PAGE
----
Lancashire County Council slash services in budget

Lancashire County Councillors voted through all proposed cuts at their annual budget meeting.

It sees £65 million slashed from services, including funding for five museums across the county, some bus routes in rural areas and other services, such as libraries.

All elected members were present in what would arguably be one of the most important meetings of the year. Labour councillor, David Borrow, began proceedings saying the budget outlined had been some of the “most difficult decisions” they have ever had to make.

Cllr Borrow said, if current spending continued, there would be no reserves left to be used in emergency situations, by the 2018/2019 budget. The Preston North West councillor said in May the cabinet had to make the decisions from working with multi-agencies. He commented that other Conservative controlled councils, such as Surrey, are not facing such financial difficulties: “Lancashire has been one of the hardest hit.”

The government’s ‘transitional fund’ has given the county £2.3 million. In comparison, Surrey has received £24 million. Hampshire gets £18 million and the Prime Minister’s home county of Oxfordshire will receive £9 million.

“There will be cuts for years to come”, Councillor Borrow said. “I know how important it is for all museums to continue.” Views and expressions of int
interest in running the facilities are being sought up until March.

It was noted that the highways budget is being looked at “whichLCC should reassure those who are the victims of the floods.” Cllr Borrow went on to say that, at the beginning of the coalition government (in 2010) spending was cut for flood defences.

Continuing to criticise the conservative government, Cllr Borrow said “the public health grant has now been cut by 1.7 million.”

[PHOTO: Councillor David Borrow addresses the chamber from the Cabinet.]

Former leader of the county councillor, Geoff Driver, was next to stand. The Preston North member was presenting an amendment of from the Conservatives to Labour’s budget plans. Cllr Driver said that, when he was in charge, the Tories left more money in the reserves than they inherited. “This administration has not helped itself”, he said. “There is a corporate strategy but no plan.”

Cllr Driver then criticised the council’s handling of turning the listed building of Preston Bus Station into a Youth Zone. Speaking of the competition to fund a new design he said: “there will be insufficient funds… It’s absolute madness!

“It’s alright saving money for a rainy day, but it’s raining now.” The Conservative budget amendment to the proposed budget mainly looked at financing services by borrowing money to fund them, rather than cutting. Councillor Graham Gooch was one of a series of members who spoke in the debate that followed. The South Ribble West representative said: “No consultations had been done before these budget decisions were made. The decisions have not been made properly.”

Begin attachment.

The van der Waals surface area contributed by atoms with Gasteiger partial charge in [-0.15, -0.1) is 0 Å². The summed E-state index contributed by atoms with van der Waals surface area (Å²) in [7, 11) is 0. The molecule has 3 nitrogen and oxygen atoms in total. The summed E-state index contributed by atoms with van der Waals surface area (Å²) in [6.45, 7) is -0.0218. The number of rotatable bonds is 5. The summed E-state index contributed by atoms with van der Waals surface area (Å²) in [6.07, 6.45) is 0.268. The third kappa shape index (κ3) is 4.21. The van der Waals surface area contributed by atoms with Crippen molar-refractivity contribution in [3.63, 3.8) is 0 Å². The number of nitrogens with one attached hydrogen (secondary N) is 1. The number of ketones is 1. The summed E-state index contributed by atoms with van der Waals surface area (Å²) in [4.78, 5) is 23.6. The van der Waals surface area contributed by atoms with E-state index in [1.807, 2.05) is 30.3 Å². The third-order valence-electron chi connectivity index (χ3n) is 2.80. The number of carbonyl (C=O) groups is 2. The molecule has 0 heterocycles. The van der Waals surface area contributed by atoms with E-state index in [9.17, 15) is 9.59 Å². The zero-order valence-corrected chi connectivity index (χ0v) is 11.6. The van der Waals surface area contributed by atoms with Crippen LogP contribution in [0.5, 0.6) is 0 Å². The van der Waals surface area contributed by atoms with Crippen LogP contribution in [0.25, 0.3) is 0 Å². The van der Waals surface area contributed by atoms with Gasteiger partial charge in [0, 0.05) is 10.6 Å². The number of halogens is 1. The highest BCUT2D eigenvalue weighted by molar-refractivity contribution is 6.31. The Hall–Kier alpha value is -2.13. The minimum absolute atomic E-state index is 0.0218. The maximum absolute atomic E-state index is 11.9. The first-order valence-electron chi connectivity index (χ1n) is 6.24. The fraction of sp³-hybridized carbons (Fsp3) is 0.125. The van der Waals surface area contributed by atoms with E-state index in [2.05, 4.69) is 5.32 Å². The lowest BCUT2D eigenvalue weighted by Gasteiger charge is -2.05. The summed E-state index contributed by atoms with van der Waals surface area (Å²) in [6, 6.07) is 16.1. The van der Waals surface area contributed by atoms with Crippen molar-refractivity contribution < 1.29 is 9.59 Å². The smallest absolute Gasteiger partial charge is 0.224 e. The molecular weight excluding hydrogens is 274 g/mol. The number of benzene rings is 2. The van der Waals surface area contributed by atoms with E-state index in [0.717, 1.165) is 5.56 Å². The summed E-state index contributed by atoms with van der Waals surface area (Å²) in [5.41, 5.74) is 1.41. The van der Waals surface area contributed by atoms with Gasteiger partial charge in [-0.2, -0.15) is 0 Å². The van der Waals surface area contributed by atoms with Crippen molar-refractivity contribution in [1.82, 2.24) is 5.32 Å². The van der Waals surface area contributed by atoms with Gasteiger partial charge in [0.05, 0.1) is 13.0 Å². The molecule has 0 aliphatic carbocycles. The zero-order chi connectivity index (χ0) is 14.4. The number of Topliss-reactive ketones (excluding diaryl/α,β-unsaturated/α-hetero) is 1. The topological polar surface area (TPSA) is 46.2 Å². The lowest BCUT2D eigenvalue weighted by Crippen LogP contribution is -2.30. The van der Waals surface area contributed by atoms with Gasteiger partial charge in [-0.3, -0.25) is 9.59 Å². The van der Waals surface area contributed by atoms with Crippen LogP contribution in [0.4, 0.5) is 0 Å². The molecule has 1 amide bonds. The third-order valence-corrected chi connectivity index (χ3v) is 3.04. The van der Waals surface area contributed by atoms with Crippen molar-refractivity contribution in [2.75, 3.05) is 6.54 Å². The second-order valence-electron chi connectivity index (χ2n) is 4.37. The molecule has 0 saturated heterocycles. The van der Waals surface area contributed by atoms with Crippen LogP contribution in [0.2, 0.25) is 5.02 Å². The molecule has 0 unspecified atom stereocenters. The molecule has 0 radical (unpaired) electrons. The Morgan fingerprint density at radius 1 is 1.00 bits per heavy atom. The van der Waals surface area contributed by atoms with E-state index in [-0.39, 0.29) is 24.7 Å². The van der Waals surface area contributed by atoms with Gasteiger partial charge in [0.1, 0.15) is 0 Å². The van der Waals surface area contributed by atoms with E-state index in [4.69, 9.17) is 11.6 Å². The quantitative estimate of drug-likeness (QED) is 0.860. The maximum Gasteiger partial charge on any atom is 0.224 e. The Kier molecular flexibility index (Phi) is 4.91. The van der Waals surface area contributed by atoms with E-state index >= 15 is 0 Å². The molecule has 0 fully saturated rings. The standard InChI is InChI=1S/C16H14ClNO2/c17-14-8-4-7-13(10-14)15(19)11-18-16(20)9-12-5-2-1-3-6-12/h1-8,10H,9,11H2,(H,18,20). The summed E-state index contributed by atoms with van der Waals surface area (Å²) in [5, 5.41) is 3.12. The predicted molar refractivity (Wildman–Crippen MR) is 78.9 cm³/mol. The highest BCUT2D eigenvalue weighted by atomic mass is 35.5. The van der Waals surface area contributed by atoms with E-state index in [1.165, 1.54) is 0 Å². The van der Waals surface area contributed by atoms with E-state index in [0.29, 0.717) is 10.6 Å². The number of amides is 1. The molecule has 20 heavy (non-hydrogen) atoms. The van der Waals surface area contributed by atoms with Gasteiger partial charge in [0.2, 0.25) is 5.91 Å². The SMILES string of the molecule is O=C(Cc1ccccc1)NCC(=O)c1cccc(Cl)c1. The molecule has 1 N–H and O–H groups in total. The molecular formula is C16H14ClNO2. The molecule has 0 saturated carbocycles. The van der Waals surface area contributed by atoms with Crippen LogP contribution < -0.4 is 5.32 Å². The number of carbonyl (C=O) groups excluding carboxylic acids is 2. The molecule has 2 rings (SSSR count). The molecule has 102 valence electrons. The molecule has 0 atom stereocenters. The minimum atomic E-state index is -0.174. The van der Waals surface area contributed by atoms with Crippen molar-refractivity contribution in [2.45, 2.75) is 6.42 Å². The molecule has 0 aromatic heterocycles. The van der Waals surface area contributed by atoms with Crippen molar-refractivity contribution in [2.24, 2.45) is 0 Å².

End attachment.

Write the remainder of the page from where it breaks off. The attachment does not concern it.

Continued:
A lively discussion broke out with councillor John Fillis, from Skelmersdale East. It left Burnley chairperson Margaret Brindle reminding members to show respect: “This is not a bear pit”, she said.

Sitting near the back of the chamber, alongside Independent members, Lancashire’s only Green Party councillor, Gina Dowding from Lancaster, said: “The government’s financial settlement did not give us any more money.” Cllr Dowding gave an example of the Public Health cuts earlier announced. “[Chancellor] George Osbourne plans for a ‘Northern Powerhouse’. Here in Lancashire, he’s only focusing on Northern workhouses.”

Liberal Democrat, David Whipp, of West Craven spoke next. He said his party propose a “cushion” to allow the “cuts to library services to evolve.” He said he has “issues with axing the parish bus initiative” and the Lib Dems approach the budget with ‘compassion and compromise’.”

“I haven’t met with any conservatives [about the budget] then they trot this out at the last minute. Well, we won’t be supporting it”, Cllr Whipp said. The chamber voted on the Conservative amendment and the motion was lost on an eight vote margin.

The Liberal Democrats then proposed their amendment and councillors voted against that also. However, all Conservative councillors abstained. Tory Councillor Paul White, of Pendle East, commented on how his party should “commend [the Lib Dems] for having the same aims [as them]”, even though they chose to propose it differently.”

Independents and the one Green member were next to propose their amendment. They suggested a further £3 million contingency to be made available from the reserves to facilitate the transition of services. As well as cross party cabinet groups be set up to explore and support the transition of services and arrangements. This motion was passed, despite 34 members abstaining.

Next up was a proposal on bus subsidies by the Conservatives, focusing on reinstating transport to day-centres. They planned to do this again by borrowing, rather than using budget reserves or charging. Their proposals included green energy plans and under-spending on concessionary travel. This was the motion that had the most support from the public gallery, with protesters from Chipping and Ribchester staying on to find out the result.

Tory councillor, Michael Green, representing Leyland, said: “Cutting bus services attack the most vulnerable people in society; those who can’t afford to run a car, unlike most of us who will drive our cars home tonight. It is an attack on the elderly, who can no longer drive. It’s an attack on young people, who catch the bus to get to college or an apprenticeship. It’s also an attack on town centres that will lose out on business because of these cuts.”

Labour’s David Borrow said: “We have barely enough funds to deliver statutory services. Can we afford the 4.5 million of this service? We are pretending to ourselves and those in the public gallery. Some of things we have to cut [in this budget] are horrendous. We need to give the council a fighting chance.”